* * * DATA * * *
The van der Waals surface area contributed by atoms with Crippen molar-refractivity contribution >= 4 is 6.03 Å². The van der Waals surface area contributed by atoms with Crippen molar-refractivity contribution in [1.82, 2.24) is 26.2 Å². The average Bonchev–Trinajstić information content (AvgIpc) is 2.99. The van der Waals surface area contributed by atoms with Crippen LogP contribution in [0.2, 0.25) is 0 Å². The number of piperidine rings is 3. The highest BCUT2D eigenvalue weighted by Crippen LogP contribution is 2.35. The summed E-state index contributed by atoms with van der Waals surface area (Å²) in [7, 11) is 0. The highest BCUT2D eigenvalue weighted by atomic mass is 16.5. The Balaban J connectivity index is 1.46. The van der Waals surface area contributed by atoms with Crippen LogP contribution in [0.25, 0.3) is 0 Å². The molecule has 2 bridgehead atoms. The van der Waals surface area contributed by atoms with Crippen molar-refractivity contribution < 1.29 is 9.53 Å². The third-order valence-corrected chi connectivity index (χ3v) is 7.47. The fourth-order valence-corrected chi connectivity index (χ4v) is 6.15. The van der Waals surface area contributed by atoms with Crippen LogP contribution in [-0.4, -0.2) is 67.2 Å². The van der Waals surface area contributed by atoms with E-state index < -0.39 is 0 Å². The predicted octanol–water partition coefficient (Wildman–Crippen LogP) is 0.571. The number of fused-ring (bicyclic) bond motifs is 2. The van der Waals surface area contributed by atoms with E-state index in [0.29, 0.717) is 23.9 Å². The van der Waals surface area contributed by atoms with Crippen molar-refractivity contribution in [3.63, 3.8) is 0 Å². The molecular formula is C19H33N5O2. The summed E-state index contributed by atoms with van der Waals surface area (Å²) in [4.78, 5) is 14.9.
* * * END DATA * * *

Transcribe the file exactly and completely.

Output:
The van der Waals surface area contributed by atoms with Crippen molar-refractivity contribution >= 4 is 6.03 Å². The van der Waals surface area contributed by atoms with Crippen molar-refractivity contribution in [1.82, 2.24) is 26.2 Å². The average Bonchev–Trinajstić information content (AvgIpc) is 2.99. The van der Waals surface area contributed by atoms with Crippen LogP contribution in [0.2, 0.25) is 0 Å². The number of piperidine rings is 3. The highest BCUT2D eigenvalue weighted by Crippen LogP contribution is 2.35. The summed E-state index contributed by atoms with van der Waals surface area (Å²) in [7, 11) is 0. The highest BCUT2D eigenvalue weighted by atomic mass is 16.5. The Balaban J connectivity index is 1.46. The van der Waals surface area contributed by atoms with Crippen LogP contribution in [0.25, 0.3) is 0 Å². The molecule has 2 bridgehead atoms. The van der Waals surface area contributed by atoms with Crippen molar-refractivity contribution < 1.29 is 9.53 Å². The third-order valence-corrected chi connectivity index (χ3v) is 7.47. The fourth-order valence-corrected chi connectivity index (χ4v) is 6.15. The van der Waals surface area contributed by atoms with Crippen LogP contribution in [-0.4, -0.2) is 67.2 Å². The van der Waals surface area contributed by atoms with E-state index < -0.39 is 0 Å². The predicted octanol–water partition coefficient (Wildman–Crippen LogP) is 0.571. The number of fused-ring (bicyclic) bond motifs is 2. The van der Waals surface area contributed by atoms with E-state index in [0.29, 0.717) is 23.9 Å². The van der Waals surface area contributed by atoms with Crippen molar-refractivity contribution in [3.63, 3.8) is 0 Å². The molecular formula is C19H33N5O2. The summed E-state index contributed by atoms with van der Waals surface area (Å²) in [4.78, 5) is 14.9.